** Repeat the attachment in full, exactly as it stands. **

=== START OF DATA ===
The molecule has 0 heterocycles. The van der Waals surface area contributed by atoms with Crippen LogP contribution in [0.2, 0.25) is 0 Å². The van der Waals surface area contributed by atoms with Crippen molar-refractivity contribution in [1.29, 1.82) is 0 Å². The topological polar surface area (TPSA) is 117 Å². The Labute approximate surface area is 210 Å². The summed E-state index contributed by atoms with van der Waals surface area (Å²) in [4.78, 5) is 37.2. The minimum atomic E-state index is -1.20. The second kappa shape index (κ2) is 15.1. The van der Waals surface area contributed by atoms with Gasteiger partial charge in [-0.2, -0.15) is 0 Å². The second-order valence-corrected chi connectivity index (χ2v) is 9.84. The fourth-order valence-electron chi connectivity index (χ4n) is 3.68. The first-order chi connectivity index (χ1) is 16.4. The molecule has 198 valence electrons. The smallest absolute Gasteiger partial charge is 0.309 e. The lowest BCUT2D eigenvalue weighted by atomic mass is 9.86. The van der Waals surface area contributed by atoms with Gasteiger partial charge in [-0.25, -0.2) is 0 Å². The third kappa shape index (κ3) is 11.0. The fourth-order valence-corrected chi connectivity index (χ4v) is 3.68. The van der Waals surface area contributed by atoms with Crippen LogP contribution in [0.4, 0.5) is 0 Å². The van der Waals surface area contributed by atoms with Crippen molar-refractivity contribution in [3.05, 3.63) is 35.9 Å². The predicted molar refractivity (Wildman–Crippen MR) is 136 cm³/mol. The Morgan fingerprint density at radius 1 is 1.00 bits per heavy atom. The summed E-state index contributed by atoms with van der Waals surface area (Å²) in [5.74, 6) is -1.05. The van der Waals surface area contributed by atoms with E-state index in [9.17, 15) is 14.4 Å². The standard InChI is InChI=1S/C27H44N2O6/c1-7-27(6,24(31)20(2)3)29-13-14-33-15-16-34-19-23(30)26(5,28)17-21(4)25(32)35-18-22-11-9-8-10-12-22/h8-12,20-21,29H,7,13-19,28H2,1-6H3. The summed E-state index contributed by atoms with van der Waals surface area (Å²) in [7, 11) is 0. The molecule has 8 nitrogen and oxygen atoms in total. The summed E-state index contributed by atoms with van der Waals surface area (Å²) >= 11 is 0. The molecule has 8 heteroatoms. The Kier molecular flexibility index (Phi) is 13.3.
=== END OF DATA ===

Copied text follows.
The molecule has 0 heterocycles. The van der Waals surface area contributed by atoms with Crippen LogP contribution in [0.2, 0.25) is 0 Å². The van der Waals surface area contributed by atoms with Crippen molar-refractivity contribution in [1.29, 1.82) is 0 Å². The topological polar surface area (TPSA) is 117 Å². The Labute approximate surface area is 210 Å². The summed E-state index contributed by atoms with van der Waals surface area (Å²) in [4.78, 5) is 37.2. The minimum atomic E-state index is -1.20. The second kappa shape index (κ2) is 15.1. The van der Waals surface area contributed by atoms with Gasteiger partial charge in [-0.2, -0.15) is 0 Å². The second-order valence-corrected chi connectivity index (χ2v) is 9.84. The fourth-order valence-electron chi connectivity index (χ4n) is 3.68. The first-order chi connectivity index (χ1) is 16.4. The molecule has 198 valence electrons. The smallest absolute Gasteiger partial charge is 0.309 e. The lowest BCUT2D eigenvalue weighted by atomic mass is 9.86. The van der Waals surface area contributed by atoms with Gasteiger partial charge in [-0.25, -0.2) is 0 Å². The third kappa shape index (κ3) is 11.0. The fourth-order valence-corrected chi connectivity index (χ4v) is 3.68. The van der Waals surface area contributed by atoms with Crippen LogP contribution in [0.4, 0.5) is 0 Å². The van der Waals surface area contributed by atoms with Crippen molar-refractivity contribution in [3.05, 3.63) is 35.9 Å². The predicted molar refractivity (Wildman–Crippen MR) is 136 cm³/mol. The Morgan fingerprint density at radius 1 is 1.00 bits per heavy atom. The summed E-state index contributed by atoms with van der Waals surface area (Å²) in [5.74, 6) is -1.05. The van der Waals surface area contributed by atoms with E-state index in [9.17, 15) is 14.4 Å². The standard InChI is InChI=1S/C27H44N2O6/c1-7-27(6,24(31)20(2)3)29-13-14-33-15-16-34-19-23(30)26(5,28)17-21(4)25(32)35-18-22-11-9-8-10-12-22/h8-12,20-21,29H,7,13-19,28H2,1-6H3. The summed E-state index contributed by atoms with van der Waals surface area (Å²) in [7, 11) is 0. The molecule has 8 nitrogen and oxygen atoms in total. The summed E-state index contributed by atoms with van der Waals surface area (Å²) >= 11 is 0. The molecule has 8 heteroatoms. The Kier molecular flexibility index (Phi) is 13.3.